Debugging Teams is the second edition of Team Geek, rewritten to apply to a more general audience but still fundamentally the same material. It has a variety of fun and interesting anecdotes from the authors’ time running teams at Apple and Google as well as organizing a major open source project. There is some pragmatic advice about how to work within an organization as well as lead a team. Most of the book is directed towards a team leader, not a leader of a department, as would be expected by the title.
I feel as though the rewrite doesn’t make it apply to a general audience sufficiently enough. I felt that the rewrite does get away from the idea of running a software team, but doesn’t fully bring it to the any team perspective. The rewrite does get to the level of a team that works like a software team where you can iteratively deliver value. You couldn’t use much of the advice to run a lot of other professional work where a report/result of knowledge work is delivered then you move onto another project. Some of the specific advice would still apply in these scenarios but it doesn’t work in the general management sense.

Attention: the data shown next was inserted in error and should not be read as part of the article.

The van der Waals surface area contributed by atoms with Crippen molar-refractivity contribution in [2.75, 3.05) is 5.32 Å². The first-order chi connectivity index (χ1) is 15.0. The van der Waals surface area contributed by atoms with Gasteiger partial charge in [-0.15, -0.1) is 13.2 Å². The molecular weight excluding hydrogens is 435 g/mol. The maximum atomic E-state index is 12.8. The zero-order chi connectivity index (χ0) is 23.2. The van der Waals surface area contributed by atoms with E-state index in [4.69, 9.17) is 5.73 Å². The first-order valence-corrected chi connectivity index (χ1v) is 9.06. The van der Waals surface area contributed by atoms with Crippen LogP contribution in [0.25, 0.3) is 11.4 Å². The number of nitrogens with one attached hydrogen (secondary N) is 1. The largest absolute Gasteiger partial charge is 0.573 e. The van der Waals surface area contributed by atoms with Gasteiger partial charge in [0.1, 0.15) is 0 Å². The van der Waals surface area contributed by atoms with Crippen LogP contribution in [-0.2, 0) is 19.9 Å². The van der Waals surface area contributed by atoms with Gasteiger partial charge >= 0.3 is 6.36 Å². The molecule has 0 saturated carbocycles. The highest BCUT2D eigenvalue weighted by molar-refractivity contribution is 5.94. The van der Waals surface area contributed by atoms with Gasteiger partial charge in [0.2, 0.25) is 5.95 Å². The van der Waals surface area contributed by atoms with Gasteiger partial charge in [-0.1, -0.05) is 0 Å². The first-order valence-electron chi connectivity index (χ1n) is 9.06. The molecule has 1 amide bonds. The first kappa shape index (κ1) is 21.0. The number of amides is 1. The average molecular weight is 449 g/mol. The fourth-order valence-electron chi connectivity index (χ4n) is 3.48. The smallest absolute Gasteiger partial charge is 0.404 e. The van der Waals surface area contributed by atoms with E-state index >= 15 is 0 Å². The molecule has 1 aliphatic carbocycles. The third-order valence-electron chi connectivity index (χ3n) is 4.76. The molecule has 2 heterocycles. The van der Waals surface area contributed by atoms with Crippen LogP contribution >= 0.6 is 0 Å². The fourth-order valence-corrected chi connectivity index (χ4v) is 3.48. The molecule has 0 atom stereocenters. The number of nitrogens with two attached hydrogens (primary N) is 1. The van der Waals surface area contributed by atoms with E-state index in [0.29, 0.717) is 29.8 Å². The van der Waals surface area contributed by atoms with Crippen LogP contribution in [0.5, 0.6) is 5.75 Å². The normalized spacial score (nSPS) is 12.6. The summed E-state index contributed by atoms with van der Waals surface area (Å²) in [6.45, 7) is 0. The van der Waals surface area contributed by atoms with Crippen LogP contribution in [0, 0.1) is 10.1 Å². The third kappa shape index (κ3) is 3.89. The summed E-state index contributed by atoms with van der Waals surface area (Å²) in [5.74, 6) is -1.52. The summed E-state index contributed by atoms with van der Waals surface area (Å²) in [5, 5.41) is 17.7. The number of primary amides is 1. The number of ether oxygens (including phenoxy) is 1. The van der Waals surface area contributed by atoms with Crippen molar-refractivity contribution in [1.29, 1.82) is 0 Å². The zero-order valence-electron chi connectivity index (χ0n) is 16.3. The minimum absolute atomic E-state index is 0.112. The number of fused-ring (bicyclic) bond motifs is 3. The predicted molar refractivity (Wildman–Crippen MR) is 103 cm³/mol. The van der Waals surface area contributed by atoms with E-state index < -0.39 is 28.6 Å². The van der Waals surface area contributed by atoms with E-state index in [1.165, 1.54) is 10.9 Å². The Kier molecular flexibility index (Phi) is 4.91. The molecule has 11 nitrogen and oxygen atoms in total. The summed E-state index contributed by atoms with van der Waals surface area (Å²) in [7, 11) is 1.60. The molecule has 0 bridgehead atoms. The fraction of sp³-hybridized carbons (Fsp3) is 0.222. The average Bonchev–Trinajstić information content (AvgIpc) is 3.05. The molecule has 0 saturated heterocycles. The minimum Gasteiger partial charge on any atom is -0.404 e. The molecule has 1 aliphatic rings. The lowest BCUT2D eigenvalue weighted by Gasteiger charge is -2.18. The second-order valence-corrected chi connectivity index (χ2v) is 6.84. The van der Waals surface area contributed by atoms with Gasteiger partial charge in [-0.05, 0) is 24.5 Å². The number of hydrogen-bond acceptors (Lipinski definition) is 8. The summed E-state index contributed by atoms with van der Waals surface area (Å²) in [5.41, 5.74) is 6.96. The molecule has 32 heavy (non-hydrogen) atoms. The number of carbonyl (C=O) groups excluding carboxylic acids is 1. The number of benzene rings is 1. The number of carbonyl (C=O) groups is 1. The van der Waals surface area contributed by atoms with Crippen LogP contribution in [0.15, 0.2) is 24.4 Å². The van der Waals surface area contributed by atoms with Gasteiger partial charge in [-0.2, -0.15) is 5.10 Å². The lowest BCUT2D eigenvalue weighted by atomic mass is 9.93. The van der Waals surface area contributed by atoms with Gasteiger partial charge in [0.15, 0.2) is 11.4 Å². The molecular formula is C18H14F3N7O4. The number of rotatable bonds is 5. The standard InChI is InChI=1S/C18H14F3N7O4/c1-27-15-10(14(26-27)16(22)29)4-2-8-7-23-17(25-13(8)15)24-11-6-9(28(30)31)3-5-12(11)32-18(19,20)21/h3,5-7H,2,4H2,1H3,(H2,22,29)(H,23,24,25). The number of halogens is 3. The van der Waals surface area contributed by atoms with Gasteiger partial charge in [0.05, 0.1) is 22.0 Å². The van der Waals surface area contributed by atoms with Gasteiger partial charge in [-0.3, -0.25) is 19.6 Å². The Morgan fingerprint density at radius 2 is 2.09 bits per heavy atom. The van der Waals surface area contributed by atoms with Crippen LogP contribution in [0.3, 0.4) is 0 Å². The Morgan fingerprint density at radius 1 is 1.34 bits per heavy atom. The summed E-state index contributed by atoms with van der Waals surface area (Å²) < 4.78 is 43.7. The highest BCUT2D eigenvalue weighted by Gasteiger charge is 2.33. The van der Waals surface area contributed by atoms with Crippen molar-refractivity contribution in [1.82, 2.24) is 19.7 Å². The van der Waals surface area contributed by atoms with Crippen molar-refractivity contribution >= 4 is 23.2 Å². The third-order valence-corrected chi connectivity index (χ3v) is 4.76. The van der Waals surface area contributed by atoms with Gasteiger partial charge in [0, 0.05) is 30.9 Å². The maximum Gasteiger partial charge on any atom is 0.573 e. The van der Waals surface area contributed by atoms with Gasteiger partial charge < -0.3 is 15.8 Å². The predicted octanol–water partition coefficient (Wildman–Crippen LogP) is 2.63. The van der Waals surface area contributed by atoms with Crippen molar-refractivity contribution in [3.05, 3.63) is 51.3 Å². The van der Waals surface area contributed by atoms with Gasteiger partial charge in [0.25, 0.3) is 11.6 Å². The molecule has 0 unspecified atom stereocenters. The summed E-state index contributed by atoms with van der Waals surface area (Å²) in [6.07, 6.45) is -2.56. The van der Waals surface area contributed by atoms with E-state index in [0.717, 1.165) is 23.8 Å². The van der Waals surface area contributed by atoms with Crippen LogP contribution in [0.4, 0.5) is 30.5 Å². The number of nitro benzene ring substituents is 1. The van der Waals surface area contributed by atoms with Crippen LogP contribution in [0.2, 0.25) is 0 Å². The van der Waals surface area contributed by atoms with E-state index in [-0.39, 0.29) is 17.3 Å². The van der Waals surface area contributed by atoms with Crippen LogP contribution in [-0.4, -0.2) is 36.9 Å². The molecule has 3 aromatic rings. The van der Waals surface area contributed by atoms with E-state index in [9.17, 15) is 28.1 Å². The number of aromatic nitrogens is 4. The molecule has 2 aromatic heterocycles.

Overall it’s a fun read, but didn’t hit the target they were aiming for. It is valuable advice for someone who is running a software-like team. It still focuses on the basic practices of what to do as a leader, but doesn’t go enough into the how for me. I know I don’t personally run a team because I don’t enjoy some of the required aspects of project management, but I do really appreciate the skills and abilities required to do it well.
When looking at an application from a security perspective I can assess the controls involved and try to understand the threats it faces. But then comes the question, is this application secure? You can look at an application and declare it insecure easily enough. Finding a flaw in the design of the controls or the implementation makes an application insecure. Essentially all applications appear to have vulnerabilities according to this 2017 report. When you have the keys to the kingdom to protect you can go to significant lengths to protect them, like AWS does with its provable security measures.